FIG. 8.16.3 illustrates Create Search Agent Who Screen Screen-Design.

FIG. 8.16.4 illustrates Create Search Agent Who Screen Field Descriptions.

FIG. 8.16.5 illustrates Create Search Agent Who Screen Control/Action/Response.

FIG. 8.16.6 illustrates Create Search Agent Who Screen Dropdown Menu Selections.

FIG. 8.16.7 illustrates Create Search Agent Who Screen Processing Description.

FIG. 8.16.8 illustrates Create Search Agent Who Screen Back-end Processing.

FIG. 8.17.1 illustrates Create Search Agent What Screen Description.

FIG. 8.17.2 illustrates Create Search Agent What Screen Functional Rules.

FIG. 8.17.3 illustrates Create Search Agent What Screen Screen-Design.

FIG. 8.17.4 illustrates Create Search Agent What Screen Field Descriptions.

FIG. 8.17.5 illustrates Create Search Agent What Screen Control/Action/Response.

FIG. 8.17.6 illustrates Create Search Agent What Screen Processing Description.

FIG. 8.17.7 illustrates Create Search Agent What Screen Back-end Processing.

FIG. 8.18.1 illustrates Create Search Agent Where Screen Description.

FIG. 8.18.2 illustrates Create Search Agent Where Screen Functional Rules.

FIG. 8.18.3 illustrates Create Search Agent Where Screen Screen-Design.

FIG. 8.18.4 illustrates Create Search Agent Where Screen Field Descriptions.

FIG. 8.18.5 illustrates Create Search Agent Where Screen Control/Action/Response.

FIG. 8.18.6 illustrates Create Search Agent Where Screen Dropdown Menu Selections.

FIG. 8.18.7 illustrates Create Search Agent Where Screen Processing Description.

FIG. 8.18.8 illustrates Create Search Agent Where Screen Back-end Processing.

FIG. 8.19.1 illustrates My Lists Screen Functional Rules.

FIG. 8.19.2 illustrates My Lists Screen Screen-Design.

FIG. 8.19.3 illustrates My Lists Screen Field Descriptions.

FIG. 8.19.4 illustrates My Lists Screen Control/Action/Response.

FIG. 8.19.5 illustrates My Lists Screen Processing Descriptions.

FIG. 8.19.6 illustrates My Lists Screen Back-end Processing.

FIG. 8.20.1 illustrates My Suggestions Screen Description.

FIG. 8.20.2 illustrates My Suggestions Screen Functional Rules.

FIG. 8.20.3 illustrates My Suggestions Screen Screen-Design.

FIG. 8.20.4 illustrates My Suggestions Screen Field Descriptions.

FIG. 8.20.5 illustrates My Suggestions Screen Control/Action/Response.

DETAILED DESCRIPTION

The following description is provided to enable any person skilled in the art to make and use the invention, and is provided in the context of a particular application and its requirements. Various modifications to the embodiments are possible to those skilled in the art, and the generic principles defined herein may be applied to these and other embodiments and applications without departing from the spirit and scope of the invention. Thus, the present invention is not intended to be limited to the embodiments shown, but is to be accorded the widest scope consistent with the principles, features and teachings disclosed herein.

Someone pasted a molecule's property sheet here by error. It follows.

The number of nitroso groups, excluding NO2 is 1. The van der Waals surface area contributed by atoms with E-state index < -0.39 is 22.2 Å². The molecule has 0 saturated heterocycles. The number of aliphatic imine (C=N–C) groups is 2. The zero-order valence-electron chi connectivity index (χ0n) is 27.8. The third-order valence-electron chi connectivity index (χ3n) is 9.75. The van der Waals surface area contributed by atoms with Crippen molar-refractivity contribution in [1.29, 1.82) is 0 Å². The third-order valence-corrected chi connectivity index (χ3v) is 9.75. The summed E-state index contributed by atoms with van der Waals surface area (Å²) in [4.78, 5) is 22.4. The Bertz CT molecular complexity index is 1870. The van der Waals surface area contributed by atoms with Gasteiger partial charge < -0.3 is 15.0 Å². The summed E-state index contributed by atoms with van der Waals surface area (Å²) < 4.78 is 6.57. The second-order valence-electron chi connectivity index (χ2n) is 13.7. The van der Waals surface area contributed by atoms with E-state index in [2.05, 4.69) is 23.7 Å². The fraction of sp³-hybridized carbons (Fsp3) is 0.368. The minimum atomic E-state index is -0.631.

Networking and bulletin board websites facilitate online dating and connect people faster than was ever possible before, and the improvements contemplated by the “TONIGHT IN THE CITY”™ website build on this technology. The “TONIGHT IN THE CITY”™ website originated, in part, from the observation that existing online dating products do not offer the unique features that make spontaneous dating possible. In fact, existing online dating products appear to vary in their brand names and the population they serve, but, otherwise, fail to facilitate a date with someone without going through the first date motions and information gathering. Research found that this process is mostly wasteful and frustrating to users using the theory that information gathering should be done on a first date, not through the back and forth of emails. The research also has found that the back and forth between members through emails sets both parties up for a let down, since they are already familiar with each other and gives the first date the feel of a third date.

The approach offered by existing dating sites involves contacting people through impersonal emails and then exchanging photo(s). Most often, only one of the sides provides a photo. This process is not conducive for spontaneous and selective dating. Accordingly, the “TONIGHT IN THE CITY”™ website includes features that facilitate spontaneous dating with activities in or outside the neighborhood area and thereby accommodate a fulfilled need.